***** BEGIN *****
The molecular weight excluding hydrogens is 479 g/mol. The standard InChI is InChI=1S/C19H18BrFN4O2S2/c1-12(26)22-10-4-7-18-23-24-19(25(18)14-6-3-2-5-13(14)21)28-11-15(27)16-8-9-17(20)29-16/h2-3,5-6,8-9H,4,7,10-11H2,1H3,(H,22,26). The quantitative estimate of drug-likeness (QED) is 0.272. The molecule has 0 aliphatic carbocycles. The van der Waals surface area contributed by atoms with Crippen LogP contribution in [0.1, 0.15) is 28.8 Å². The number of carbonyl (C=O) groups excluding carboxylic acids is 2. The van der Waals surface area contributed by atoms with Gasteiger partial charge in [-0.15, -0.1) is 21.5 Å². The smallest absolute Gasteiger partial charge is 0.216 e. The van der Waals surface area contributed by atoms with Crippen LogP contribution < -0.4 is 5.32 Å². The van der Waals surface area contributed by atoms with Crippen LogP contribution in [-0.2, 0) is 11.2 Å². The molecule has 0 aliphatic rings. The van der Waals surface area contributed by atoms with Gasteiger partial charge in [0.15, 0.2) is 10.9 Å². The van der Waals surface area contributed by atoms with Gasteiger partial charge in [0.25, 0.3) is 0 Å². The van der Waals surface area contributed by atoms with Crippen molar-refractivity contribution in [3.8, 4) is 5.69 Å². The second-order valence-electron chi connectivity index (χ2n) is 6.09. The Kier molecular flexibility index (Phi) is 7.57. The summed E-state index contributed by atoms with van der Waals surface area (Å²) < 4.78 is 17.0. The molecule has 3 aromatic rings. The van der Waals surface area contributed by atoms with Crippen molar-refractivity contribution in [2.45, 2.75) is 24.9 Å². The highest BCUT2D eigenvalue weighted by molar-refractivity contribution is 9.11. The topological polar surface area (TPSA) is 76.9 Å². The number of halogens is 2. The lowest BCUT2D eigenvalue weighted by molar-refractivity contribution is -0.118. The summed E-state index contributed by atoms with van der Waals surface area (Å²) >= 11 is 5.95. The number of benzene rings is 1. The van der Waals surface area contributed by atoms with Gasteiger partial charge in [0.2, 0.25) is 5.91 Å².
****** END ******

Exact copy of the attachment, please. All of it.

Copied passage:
The molecular weight excluding hydrogens is 479 g/mol. The standard InChI is InChI=1S/C19H18BrFN4O2S2/c1-12(26)22-10-4-7-18-23-24-19(25(18)14-6-3-2-5-13(14)21)28-11-15(27)16-8-9-17(20)29-16/h2-3,5-6,8-9H,4,7,10-11H2,1H3,(H,22,26). The quantitative estimate of drug-likeness (QED) is 0.272. The molecule has 0 aliphatic carbocycles. The van der Waals surface area contributed by atoms with Crippen LogP contribution in [0.1, 0.15) is 28.8 Å². The number of carbonyl (C=O) groups excluding carboxylic acids is 2. The van der Waals surface area contributed by atoms with Gasteiger partial charge in [-0.15, -0.1) is 21.5 Å². The smallest absolute Gasteiger partial charge is 0.216 e. The van der Waals surface area contributed by atoms with Crippen LogP contribution < -0.4 is 5.32 Å². The van der Waals surface area contributed by atoms with Crippen LogP contribution in [-0.2, 0) is 11.2 Å². The molecule has 0 aliphatic rings. The van der Waals surface area contributed by atoms with Gasteiger partial charge in [0.15, 0.2) is 10.9 Å². The van der Waals surface area contributed by atoms with Gasteiger partial charge in [0.25, 0.3) is 0 Å². The van der Waals surface area contributed by atoms with Crippen molar-refractivity contribution in [3.8, 4) is 5.69 Å². The second-order valence-electron chi connectivity index (χ2n) is 6.09. The Kier molecular flexibility index (Phi) is 7.57. The summed E-state index contributed by atoms with van der Waals surface area (Å²) < 4.78 is 17.0. The molecule has 3 aromatic rings. The van der Waals surface area contributed by atoms with Crippen molar-refractivity contribution in [2.45, 2.75) is 24.9 Å². The highest BCUT2D eigenvalue weighted by molar-refractivity contribution is 9.11. The topological polar surface area (TPSA) is 76.9 Å². The number of halogens is 2. The lowest BCUT2D eigenvalue weighted by molar-refractivity contribution is -0.118. The summed E-state index contributed by atoms with van der Waals surface area (Å²) >= 11 is 5.95. The number of benzene rings is 1. The van der Waals surface area contributed by atoms with Gasteiger partial charge in [0.2, 0.25) is 5.91 Å².